On Mon, 23 Sep 1996, Sherri Malouf wrote:
> I have a proposal.
> I have observed many discussions on this list and many come close to
> dialogue but don't quite get there because of the tendency towards
> advocacy as opposed to inquiry.
> How about if, instead of discussing what it takes to dialogue, we actually
> conduct one?
One way we might sharpen our thinking about dialogue is to discuss what
dialogue is in comparison to something we all know -- our discussion here.
What would need to be different in order for the interchange here on
learning-org to be a real dialogue? That is, what would dialogue be in
comparison to what we are doing here?
I have no objection to the on-line dialogue experiment you propose, but I
cannot invest more time (I've got my hands full frankly with my moderator
role in the current discussion). There are several attempts to create real
dialogue on the net (I'm involved in a couple of these) and it's clear to
me that deep, intensely human, meaningful communications can occur on the
net. Some have certainly occured here on LO. I believe that a real
community can exist where their primary (perhaps even exclusive)
communication is electronic.
> I realize it is very difficult, many would say impossible, to have an
> internet dialogue because of the need to be in the same room, and sense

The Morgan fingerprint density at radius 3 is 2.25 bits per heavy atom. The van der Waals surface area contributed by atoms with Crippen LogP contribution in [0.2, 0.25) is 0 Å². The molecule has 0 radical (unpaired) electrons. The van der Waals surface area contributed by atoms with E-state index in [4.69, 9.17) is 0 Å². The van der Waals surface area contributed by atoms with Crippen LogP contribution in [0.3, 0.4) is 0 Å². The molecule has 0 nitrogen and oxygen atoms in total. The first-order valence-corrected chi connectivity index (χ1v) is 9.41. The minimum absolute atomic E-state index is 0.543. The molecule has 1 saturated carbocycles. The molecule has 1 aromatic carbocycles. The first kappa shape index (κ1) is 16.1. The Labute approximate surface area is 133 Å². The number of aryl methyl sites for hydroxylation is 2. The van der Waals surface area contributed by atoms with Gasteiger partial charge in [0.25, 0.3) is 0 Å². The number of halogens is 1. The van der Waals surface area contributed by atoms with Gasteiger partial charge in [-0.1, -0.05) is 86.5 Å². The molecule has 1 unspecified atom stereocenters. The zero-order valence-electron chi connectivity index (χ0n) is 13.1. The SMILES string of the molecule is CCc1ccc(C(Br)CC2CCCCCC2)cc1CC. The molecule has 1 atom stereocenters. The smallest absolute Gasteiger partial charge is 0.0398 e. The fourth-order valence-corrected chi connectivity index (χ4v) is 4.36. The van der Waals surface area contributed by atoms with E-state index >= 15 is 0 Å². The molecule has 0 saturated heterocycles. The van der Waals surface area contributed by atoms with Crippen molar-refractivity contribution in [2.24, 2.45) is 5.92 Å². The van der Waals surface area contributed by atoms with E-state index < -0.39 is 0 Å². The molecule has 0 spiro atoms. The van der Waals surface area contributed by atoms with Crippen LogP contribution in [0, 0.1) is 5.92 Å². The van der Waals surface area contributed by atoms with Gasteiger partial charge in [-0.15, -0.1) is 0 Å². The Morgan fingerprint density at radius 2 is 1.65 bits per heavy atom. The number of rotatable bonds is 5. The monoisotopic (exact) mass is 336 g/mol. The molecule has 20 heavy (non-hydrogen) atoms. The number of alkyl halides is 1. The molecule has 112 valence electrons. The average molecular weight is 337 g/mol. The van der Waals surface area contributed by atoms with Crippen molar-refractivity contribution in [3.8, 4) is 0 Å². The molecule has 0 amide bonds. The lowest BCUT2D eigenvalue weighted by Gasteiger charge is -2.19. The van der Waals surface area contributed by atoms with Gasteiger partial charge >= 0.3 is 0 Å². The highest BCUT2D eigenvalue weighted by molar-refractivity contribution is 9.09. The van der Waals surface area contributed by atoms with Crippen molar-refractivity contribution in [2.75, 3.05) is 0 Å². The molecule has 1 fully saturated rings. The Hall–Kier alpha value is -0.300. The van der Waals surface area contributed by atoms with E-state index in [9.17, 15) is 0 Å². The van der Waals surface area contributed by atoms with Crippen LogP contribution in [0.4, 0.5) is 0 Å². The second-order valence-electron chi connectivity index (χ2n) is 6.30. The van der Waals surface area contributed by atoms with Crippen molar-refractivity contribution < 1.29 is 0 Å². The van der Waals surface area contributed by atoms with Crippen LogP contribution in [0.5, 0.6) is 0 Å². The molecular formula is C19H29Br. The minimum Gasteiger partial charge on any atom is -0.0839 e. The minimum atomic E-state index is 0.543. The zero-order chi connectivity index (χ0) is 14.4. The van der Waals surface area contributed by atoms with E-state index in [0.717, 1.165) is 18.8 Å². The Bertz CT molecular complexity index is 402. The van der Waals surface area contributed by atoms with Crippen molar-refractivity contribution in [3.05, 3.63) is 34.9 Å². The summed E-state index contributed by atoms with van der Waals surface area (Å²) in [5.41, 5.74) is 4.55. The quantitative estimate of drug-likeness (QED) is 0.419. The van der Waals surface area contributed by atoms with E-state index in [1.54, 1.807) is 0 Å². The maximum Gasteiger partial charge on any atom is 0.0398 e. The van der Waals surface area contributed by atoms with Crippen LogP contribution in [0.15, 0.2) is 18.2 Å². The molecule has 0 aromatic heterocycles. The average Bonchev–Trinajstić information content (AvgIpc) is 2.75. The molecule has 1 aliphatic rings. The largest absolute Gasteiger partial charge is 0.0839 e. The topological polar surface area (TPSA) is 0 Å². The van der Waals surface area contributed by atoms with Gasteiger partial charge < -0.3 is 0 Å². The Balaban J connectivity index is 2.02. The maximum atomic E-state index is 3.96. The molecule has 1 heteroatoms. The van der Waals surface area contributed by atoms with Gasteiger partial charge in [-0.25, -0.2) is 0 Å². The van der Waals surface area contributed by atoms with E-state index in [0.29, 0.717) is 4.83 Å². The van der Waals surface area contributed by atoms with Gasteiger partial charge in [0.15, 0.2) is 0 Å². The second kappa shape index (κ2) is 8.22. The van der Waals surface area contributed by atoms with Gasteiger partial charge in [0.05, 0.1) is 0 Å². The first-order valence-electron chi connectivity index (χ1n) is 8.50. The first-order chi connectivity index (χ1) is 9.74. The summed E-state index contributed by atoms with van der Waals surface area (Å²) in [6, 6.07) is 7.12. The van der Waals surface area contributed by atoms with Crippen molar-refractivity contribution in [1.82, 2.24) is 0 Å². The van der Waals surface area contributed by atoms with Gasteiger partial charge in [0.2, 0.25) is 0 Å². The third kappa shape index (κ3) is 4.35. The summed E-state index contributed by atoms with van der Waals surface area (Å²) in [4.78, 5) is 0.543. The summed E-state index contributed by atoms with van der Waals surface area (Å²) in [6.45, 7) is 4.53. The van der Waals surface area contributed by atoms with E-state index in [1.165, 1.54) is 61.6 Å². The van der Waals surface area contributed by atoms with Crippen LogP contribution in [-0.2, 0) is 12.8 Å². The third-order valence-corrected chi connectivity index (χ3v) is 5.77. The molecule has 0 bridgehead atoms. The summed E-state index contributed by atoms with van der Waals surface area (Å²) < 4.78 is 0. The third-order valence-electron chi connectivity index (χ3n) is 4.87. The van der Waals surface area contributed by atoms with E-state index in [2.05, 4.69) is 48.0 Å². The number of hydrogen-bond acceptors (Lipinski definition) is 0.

> what is going on, etc. But what if we had some guidelines. For example;
> 1/ we will let it run ten to twenty days
> 2/ only one person we select will make process observations -- say every
> couple of days
> 3/ stay on subject -- so tie in statements to subject line
> 4/ come from your gut not your head
> 5/ be brief
> 6/ favor inquiry over advocacy - use paraphrasing over logic
> 7/ assess how we did at the end
> I have an lo subject in mind.
One approach would be to address your topic here on learning-org, but with
different rules and practices for the thread. Perhaps a designated
thread-moderator (i.e., not me). Too many such "special" topics would get
out of hand, but... Hmmm... This sounds like an interesting experiment.
Richard Karash ("Rick") | <http://world.std.com/~rkarash> Speaker, Facilitator, Trainer | email: email@example.com "Towards learning organizations" | Host for Learning-Org Mailing List (617)227-0106, fax (617)523-3839 | <http://world.std.com/~lo>
Learning-org -- An Internet Dialog on Learning Organizations For info: <firstname.lastname@example.org> -or- <http://world.std.com/~lo/>